Two years ago we attended a parenting group with Amy. These few things have made a big impact for the way we parent:

As a working mom, ‘mom guilt’ can occur daily. Amy taught us to give our kids at least 15 minutes of quality time per day. While this seems like a small amount of time, it gets all to easy to be ‘busy’ and miss this opportunity. So, whether I am coloring with the kids, having them help me make dinner, throwing a football with my son or reading books together…. I know it is critical to make the time.

It is innate to ‘fix’ our babies. If they fall and skin their knee, get a bandaid. If they are hungry, feed them. If they are sad, cheer them up. While I still need to tend to their physical needs, Amy taught me that I don’t need to ‘fix’ their feelings. I need to teach them that I am ok when they are sad, or mad, or hurt. I need to validate what they are feeling. Let them sit in their feelings. I can say “I know you are mad at me because you didn’t get….” And just let them be mad until they want to work it through. I have started to see the fruit of this process now with my 7 year old. Recently, when he has been disrespectful to me, I have shared with him from my perspective, “I don’t like the way you spoke to me. It makes me sad when you talk to in that manner.” And then I am quiet. On his own, he has now gone off, only to come back 30 minutes later and apologize to me. This shows me he is taking time to process how I am feeling. Which means he is taking time to process his feelings.

In our house, we have a saying “When you mess up, you fess up.” Often as the parent, your instinct is to not show weakness with your kids. But, Amy gave me permission to tell my kids that I am sorry. Or come back to them and explain ‘I didn’t like the way I handled the situation’ today, or ‘I have thought about what I said and I have changed my mind.’ A lot of times we excuse our behavior as parents with the rationale that ‘kids are resilient., or unaffected, or won’t remember.’ As resilient and forgiving as they are, they do remember. I love that we have BOTH Authority in our home AND show humility with our children. My kids are learning that the expectation is not to be perfect, the expectation is to OWN their choices and the consequences. This has to be taught by example.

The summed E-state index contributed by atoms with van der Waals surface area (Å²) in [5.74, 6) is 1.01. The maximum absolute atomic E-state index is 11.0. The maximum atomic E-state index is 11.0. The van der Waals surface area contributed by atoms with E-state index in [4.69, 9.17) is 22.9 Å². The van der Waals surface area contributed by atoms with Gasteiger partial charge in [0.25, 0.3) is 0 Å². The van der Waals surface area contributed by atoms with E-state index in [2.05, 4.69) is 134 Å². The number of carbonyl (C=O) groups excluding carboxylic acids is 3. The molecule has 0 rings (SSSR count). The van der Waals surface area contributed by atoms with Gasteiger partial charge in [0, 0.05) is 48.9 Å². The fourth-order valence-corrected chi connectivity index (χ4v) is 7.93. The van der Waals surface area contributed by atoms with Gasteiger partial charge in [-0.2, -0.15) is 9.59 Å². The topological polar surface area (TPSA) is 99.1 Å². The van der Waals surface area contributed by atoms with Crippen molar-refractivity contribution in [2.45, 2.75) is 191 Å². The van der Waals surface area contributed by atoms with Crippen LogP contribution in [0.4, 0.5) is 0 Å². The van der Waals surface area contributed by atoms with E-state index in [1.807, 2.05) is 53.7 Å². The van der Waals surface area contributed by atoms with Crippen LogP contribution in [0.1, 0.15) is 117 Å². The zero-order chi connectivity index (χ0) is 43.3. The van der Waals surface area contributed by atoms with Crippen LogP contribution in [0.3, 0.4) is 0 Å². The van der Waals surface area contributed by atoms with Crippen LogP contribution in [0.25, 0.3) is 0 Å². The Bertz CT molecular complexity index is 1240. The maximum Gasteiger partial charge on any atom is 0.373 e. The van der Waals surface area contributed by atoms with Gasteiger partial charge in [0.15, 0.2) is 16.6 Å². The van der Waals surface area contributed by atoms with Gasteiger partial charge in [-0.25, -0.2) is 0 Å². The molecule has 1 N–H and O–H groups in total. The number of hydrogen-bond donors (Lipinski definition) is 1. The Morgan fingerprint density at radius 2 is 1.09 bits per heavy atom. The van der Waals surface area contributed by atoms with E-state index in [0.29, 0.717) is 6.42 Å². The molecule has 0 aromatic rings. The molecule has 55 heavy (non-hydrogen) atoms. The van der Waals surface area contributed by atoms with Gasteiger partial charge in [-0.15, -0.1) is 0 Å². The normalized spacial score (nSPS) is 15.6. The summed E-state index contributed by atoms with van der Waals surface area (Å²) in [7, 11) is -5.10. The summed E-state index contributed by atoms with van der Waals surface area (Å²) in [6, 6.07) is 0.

When we were on a family vacation, my daughter was coming down an elevator with my sister. The doors shut before my daughter got out. For 45 terrifying seconds, she was hysterical in the elevator alone. She seemed to be ok…just frightened…until about one month later when she wouldn’t let me out of her sight. Cried when I left her at school. Didn’t want to her dance recital or school concert. My natural inclination was to push her through so she (or I) wouldn’t miss out. I was coached to ‘let her heal.’ I needed to build her confidence and trust. Not put her in situations that caused anxiety. Pull back and meet her where she was at. And so we did. I had to keep the normal school and church routines, but soccer, playdates, dance, performances…I had to let them go. It took almost a year for her to fully regain her confidence and not have a ‘spirit of fear.’ But, now she is thriving: dance, playdates, rides the bus to school, skiing. I was so thankful to get guidance during this period, and have a plan to deal with her anxiety.

Lastly, in working with Amy, you learn you have to stop comparing your parenting to other parents. You as a parent have to discern what is best for your kids. And it is valuable to have someone objective, who can know your parenting style and your issues, and give you the ‘words’ to say to your children. I feel empowered when a challenge comes up, but I have a plan on how to handle it. For example, when my kids: roll their eyes, use inappropriate language, have a disrespectful tone, have power struggles with friends, feel inferior in sports or academics, etc. I am equipped with ‘words’ and actions to handle these things. I can validate their feelings, discern if I need to step in or hold back, and be available to talk through the next step or consequences.